The Evolving of the Revolving Lazy Susan: the Story of the Modern Lazy Susan Bearing
In the winter of 1948, Don Sullivan of Triangle Manufacturing received a request from a local cabinetry manufacturer for a swivel bearing. They requested a design that must have a steel race for balls to roll in, as other materials would not remain smooth after a short time in operation. Another request was for a low profile design so that the part would not be obvious. A ball size of 1/4" was chosen -- a very common size used in many other products, and therefore available at low prices The race material chosen had a thickness of 20 gage so that it would nicely form into quite deep races, and also be low in cost. At that time this material was heavily used in automobile construction, allowing Triangle to take advantage of the low pricing generated by production of the large volume of steel.
The overall plan was based on a wood platform design with ordinary furniture caster's constructed by the engineering department of Morgan Co. of Oshkosh. The purchasing agent asked Sullivan to take a look at their project and see if he could come up with something better. Sullivan said that he "was so very busy at that time with other developments," but he promised was that he "would try to find time to work something up."
After much prodding by Morgan, he finally sat down and produced a design but the Triangle tool room was so busy that he had to make some temporary tooling in his own little basement shop.
In about ten days, they made some samples that were submitted to Morgan Co. which were quickly approved. Morgan Co. immediately ordered a thousand six inch units. Turn tables at that time were a central post with crudely fastened shelves. There were ball bearing turntables used in industry, but they were very expensive and never used for mass retail market.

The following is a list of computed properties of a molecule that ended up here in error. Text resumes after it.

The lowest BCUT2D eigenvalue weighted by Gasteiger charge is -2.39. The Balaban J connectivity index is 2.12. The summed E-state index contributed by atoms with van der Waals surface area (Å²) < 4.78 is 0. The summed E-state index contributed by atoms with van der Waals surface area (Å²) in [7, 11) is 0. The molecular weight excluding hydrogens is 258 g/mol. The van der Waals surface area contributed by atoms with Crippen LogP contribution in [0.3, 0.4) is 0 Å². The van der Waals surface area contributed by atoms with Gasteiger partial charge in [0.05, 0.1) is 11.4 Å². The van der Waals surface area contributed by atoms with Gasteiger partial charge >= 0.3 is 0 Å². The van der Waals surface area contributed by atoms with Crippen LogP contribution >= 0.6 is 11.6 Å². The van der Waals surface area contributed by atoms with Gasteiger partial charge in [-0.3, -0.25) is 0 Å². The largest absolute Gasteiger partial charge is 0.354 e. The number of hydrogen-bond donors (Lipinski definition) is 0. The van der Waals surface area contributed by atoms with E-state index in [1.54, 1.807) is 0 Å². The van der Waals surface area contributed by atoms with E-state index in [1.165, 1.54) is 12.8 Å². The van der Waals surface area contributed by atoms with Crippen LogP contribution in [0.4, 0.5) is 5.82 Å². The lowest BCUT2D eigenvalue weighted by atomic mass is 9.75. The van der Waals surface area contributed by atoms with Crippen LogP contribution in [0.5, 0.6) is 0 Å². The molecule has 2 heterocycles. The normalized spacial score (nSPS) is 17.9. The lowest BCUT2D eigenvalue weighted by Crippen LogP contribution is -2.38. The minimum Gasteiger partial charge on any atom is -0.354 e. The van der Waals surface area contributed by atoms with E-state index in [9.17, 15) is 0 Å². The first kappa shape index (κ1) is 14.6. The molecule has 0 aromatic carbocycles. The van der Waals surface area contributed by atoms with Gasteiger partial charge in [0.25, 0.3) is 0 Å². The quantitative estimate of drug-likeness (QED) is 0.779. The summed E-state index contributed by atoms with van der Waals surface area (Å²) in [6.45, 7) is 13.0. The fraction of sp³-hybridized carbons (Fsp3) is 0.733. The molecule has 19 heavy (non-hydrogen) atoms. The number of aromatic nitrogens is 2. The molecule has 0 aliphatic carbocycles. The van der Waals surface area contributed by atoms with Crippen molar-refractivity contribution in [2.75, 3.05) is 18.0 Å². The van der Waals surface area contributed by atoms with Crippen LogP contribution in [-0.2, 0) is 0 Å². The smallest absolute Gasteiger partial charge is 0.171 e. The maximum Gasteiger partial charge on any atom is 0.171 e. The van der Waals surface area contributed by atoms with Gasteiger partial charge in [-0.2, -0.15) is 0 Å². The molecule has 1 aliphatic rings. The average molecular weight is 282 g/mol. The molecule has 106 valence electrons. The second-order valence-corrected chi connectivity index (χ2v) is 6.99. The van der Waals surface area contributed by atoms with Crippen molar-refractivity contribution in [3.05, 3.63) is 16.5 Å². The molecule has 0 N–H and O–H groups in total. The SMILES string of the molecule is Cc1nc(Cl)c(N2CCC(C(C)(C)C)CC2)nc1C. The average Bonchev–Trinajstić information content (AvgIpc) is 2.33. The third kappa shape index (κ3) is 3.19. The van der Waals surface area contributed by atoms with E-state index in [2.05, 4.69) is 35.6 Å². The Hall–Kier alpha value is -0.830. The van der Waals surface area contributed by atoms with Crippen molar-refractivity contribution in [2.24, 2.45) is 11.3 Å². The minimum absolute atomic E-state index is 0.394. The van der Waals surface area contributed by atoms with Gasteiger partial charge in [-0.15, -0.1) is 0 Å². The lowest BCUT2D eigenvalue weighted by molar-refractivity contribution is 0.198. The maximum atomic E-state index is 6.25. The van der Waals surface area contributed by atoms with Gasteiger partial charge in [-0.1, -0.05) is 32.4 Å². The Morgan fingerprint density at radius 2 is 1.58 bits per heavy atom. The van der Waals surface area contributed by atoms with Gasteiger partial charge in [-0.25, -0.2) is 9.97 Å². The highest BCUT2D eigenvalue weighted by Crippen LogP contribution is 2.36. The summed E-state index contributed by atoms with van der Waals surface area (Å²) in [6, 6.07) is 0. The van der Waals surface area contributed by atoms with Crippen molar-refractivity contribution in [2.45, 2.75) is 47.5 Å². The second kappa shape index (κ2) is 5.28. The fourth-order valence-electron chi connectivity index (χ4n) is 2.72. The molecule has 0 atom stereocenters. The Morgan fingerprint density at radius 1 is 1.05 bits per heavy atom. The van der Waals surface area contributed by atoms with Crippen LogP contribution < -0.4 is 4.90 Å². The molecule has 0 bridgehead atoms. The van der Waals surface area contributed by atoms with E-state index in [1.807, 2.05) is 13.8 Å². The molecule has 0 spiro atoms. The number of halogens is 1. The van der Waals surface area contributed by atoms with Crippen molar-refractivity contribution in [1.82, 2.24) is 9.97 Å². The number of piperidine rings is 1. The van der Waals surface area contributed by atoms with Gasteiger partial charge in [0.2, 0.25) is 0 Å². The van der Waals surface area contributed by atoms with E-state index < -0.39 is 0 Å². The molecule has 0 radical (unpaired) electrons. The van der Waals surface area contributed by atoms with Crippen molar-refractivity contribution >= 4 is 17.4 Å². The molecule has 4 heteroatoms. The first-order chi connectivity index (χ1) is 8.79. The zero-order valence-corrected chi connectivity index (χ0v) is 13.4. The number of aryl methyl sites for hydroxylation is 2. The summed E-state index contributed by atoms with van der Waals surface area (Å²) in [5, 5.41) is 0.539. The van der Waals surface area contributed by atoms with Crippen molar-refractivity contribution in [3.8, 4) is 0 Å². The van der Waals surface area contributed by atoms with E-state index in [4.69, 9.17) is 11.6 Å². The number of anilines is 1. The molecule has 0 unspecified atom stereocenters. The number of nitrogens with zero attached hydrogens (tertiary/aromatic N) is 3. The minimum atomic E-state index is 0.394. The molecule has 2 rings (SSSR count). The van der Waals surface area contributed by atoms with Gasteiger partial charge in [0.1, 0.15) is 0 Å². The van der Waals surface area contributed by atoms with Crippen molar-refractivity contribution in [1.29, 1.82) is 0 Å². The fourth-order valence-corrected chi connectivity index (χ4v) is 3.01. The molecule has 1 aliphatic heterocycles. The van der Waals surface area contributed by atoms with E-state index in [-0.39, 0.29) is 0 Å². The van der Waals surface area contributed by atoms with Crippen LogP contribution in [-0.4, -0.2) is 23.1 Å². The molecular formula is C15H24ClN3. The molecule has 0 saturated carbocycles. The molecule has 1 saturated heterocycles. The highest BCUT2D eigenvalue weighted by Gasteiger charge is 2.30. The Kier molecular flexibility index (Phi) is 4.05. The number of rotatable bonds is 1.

The lazy susan bearing was designed specifically for use in cupboards that Morgan Co. wanted to build, and Sullivan did not really think of it as being that intriguing. It was almost an afterthought that he told the foreman to add the Triangle name and address stamp on the 1,000 initial parts.
About a month later Triangle Manufacturing began to get inquiries from other manufacturers for "that pair of swivel plates with balls." Everyone called it something different. Then a few individuals made inquires about the plates for use on personal projects, and a few magazines offered spot mentions to describe the bearing. Sullivan then decide to develop a little advertising pamphlet on the Triangle Manufacturing Lazy Susan bearing.
Better Homes and Gardens also offered to publish a "credit" but first checked the company physically and financially to make sure that we could deliver if their subscribers wanted to buy the item. Triangle Manufacturing met the test, and over the next year we shipped at least 5,000 units to individuals and small enterprises. They were sent by parcel post and all sales were cash even to the point of people sending signed blank checks with messages of "just send it quick".
Thus was the birth of Triangle Manufacturing's Lazy Susan bearing.
Today, Triangle is one of the largest suppliers and manufacturers of the modern Lazy Susan bearing.